LA hit the Jager stage early with the hot and sexy swing of Dorothy. The city of angels was kind, bringing Columbus the Body Count attired attitude and caffeine laden voice of Anne Wilson, the spirit of Janis Joplin and a hint of Annie Lennox in the high peaks of Dorothy. Walking the stage spreading spell-casting vocals with the power of a modern day throw-back, potion-making rock groove, they started playing with that “Rebel Ass.” Carrying a banshee’s cry and spirit of a voodoo high priestess channeling Grace Slick she said nothing good come’s “After Midnight,” playing the devils game, with high pitch, kissing the candles flame. They poured them liquid spirits out strong on “Whisky Fever,” finishing with a loud “Bang, Bang Bang.”
Dayton’s own Dangerkids played to a ramped up insane crowd. The Danger was formed in 2012 by five people from D-Town that love noise and raising crowds to chaotic levels. What the day lacked in rain the crowd made up in moshing and human body conveyers as the body surfing started quickly with one to two, quickly escalating to 3-5 at a time, turning the united assemblage into an open air circular rave. The Jager stage security team earned their money quickly.
The show began with a set-list from their debut release Collapse as loud screaming MC/vocalist Tyler Smyth yelled out kill everything! The crowd collectively slammed to the opening electro-computerized energy of “Countdown.” Linkin Park styled rap and rock with dark industrial tinged haunts from NIN and whispers of POD. The vocal harmonies of Smyth and vocalist Andy Bane bounced off each other with classical elements underlining the hard sounds of “We’re all in Danger.” They both took to the crowd, getting close, personal and jumping in. “Paper Thin’s” tranquil sound and lyrical struggle with inner self turmoil was complimented by mid-song heavy guitar chords and its yelling message. They finished pulling out a box full of reigning memories and pain on “Waking Up.”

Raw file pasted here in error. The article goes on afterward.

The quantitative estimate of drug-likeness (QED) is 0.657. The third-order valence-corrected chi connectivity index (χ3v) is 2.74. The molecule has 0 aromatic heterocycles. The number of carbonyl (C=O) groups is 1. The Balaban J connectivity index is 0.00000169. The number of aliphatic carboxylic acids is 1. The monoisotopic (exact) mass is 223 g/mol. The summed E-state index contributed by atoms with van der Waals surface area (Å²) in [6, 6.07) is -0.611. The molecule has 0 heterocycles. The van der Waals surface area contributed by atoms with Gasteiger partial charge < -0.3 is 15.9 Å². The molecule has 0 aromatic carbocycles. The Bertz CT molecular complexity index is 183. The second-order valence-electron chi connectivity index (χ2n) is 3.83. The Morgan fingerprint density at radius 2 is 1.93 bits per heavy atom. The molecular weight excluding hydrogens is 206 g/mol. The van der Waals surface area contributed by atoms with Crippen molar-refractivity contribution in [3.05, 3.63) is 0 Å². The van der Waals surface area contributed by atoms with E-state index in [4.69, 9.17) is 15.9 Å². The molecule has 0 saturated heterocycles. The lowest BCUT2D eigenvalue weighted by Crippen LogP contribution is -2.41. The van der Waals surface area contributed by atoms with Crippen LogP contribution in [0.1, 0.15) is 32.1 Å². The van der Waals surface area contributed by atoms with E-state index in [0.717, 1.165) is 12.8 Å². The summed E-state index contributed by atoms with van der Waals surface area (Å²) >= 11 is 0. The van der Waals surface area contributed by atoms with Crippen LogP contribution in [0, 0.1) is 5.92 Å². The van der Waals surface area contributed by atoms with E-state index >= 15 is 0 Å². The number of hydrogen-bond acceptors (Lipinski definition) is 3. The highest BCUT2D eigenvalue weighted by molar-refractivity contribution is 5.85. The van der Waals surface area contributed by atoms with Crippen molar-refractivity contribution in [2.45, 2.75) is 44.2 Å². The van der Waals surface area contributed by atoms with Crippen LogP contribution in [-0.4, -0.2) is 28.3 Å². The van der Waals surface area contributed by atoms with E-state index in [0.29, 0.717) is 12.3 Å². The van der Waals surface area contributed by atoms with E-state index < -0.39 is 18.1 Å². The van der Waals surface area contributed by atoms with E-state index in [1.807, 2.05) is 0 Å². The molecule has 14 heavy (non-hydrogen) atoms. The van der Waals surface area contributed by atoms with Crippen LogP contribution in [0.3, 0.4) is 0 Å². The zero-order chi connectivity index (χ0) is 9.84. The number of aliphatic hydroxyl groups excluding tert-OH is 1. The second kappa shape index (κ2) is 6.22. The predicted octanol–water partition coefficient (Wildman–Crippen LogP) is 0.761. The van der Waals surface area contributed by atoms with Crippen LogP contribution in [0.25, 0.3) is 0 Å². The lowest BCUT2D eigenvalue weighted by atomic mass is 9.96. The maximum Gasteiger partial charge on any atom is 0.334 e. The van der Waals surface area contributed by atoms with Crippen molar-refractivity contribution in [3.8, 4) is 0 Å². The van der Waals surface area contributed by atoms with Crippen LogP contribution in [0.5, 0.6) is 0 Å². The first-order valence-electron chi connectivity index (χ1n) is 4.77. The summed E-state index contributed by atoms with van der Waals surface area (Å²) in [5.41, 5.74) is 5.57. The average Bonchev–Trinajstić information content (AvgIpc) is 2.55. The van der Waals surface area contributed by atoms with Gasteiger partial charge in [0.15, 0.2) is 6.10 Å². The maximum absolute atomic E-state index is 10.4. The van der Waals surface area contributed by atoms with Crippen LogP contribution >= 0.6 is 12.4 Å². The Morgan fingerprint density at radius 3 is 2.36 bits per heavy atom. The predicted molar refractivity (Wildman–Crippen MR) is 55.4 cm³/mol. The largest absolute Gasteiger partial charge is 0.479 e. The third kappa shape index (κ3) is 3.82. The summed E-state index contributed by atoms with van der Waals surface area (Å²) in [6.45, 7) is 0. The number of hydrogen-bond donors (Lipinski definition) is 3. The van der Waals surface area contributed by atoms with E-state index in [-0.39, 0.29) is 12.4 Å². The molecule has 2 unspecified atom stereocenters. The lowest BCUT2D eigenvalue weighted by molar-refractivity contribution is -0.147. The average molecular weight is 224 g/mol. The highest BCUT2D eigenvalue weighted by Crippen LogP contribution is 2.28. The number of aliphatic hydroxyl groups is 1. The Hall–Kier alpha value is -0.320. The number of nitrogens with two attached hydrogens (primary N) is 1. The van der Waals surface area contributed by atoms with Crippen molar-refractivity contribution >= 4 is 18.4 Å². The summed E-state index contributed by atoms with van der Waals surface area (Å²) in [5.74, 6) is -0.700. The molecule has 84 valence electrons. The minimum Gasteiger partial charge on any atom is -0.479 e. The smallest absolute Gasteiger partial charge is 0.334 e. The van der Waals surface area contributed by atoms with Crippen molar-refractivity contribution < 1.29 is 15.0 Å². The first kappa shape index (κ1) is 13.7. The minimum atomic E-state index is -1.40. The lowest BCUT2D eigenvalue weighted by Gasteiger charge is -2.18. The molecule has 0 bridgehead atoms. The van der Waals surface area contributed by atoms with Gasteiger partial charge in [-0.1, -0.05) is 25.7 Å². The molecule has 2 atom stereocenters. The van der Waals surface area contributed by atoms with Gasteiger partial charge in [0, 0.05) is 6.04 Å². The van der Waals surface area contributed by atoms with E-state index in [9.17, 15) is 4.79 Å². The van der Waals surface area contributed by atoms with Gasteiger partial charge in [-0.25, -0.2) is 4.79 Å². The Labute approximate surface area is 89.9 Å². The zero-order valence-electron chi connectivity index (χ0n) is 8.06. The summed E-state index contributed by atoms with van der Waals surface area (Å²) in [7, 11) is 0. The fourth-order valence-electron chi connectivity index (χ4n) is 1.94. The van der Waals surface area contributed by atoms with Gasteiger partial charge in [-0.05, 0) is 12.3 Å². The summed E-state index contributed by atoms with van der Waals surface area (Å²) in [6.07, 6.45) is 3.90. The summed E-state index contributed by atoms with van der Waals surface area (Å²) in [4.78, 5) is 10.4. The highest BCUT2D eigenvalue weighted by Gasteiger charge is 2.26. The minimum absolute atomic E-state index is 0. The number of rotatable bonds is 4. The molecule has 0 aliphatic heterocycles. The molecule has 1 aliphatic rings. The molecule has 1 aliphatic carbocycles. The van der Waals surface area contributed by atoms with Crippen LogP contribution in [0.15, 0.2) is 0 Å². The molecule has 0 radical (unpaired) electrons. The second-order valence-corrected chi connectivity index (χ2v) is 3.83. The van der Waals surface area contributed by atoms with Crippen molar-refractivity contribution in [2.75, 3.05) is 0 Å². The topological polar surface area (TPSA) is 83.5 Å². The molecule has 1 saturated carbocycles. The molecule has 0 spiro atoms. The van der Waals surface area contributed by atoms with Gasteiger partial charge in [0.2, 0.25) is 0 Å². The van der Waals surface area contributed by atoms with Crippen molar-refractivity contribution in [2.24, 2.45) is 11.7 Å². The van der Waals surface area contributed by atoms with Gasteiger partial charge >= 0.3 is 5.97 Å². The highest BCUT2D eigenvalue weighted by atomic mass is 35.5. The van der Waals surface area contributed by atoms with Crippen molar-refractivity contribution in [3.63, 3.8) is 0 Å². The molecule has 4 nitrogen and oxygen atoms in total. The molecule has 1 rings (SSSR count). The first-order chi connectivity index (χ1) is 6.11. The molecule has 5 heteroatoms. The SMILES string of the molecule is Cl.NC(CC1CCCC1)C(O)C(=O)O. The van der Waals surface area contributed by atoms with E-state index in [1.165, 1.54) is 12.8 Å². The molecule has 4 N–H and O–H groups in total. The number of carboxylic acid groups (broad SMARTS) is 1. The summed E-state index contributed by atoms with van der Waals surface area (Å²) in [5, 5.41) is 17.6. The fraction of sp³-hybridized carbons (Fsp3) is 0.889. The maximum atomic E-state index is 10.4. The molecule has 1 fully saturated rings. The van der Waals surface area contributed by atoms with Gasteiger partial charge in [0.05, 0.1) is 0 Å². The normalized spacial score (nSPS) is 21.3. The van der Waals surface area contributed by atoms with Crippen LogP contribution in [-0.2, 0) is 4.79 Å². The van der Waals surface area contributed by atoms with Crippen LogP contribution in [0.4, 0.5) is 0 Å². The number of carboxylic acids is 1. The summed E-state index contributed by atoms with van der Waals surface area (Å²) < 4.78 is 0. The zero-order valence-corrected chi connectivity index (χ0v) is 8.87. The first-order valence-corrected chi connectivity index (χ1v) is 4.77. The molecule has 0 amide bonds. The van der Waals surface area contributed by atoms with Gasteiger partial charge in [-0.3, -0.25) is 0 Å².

International touring hometown boys Beartooth followed their fellow buckeyes in keeping the fans playfully rabid clawing and crawling their way towards them.
The music was quite Disgusting as their Red Bull Records debut indicated. Taylor Lumley, Kam Bradbury and Oshie Bichar made their guitars sound like the loud anger and desolation grating through the lyrics, providing harsh sounds to the dark, violent words of Caleb Shomo. They made the crowd feel the irresistible voice of temptation on opening screamer “Relapsing” followed by the cold dark blinding hand of addiction and nasty nail-driving guitars on “Ignorance is Bliss.”
The punk length “Dead” clanged out loud like a personal mosh pit in the mind that had to be exorcised in public. The words to “Beaten in Lips” were lit with kerosene as the band bashed out the uncomfortable tale about abuse. The crowd was going ape-shit crazy so they obliged pulling out the “Body Bag.” It’s your life, you only get one, embracing the metal lifestyle is your decision and most of the time, it’s a damn good one.
On the Monster Energy main stage Slash featuring Myles Kennedy & The Conspirators took over with a mix of Slash originals and GNR tunes with the voice of Alter Bridge and the guitar of Guns n Roses. They opened with an ode from Apocalyptic Love to all the vicious damsels of destruction on “You’re a Lie.” The first offering from the mid-late eighties sunset strip to wet our appetites came loaded down the track. They’re still guzzling the “Night Train.” They played one of Slash’s tunes “Back from Cali” then went terminator with the drums on “You Could Be Mine.”
While many have compared Kennedy to Rose or anyone that sings GNR tunes, the ranges though sometimes similar are quite different while Kennedy sounds closer to Todd La Torre than Axl. The crowd exploded as the opening ‘circus’ riff to “Sweet Child of Mine” swept through the stadium. Going back a few years they slithered through the Velvet Revolver days, and ended turning Columbus into “Paradise City.”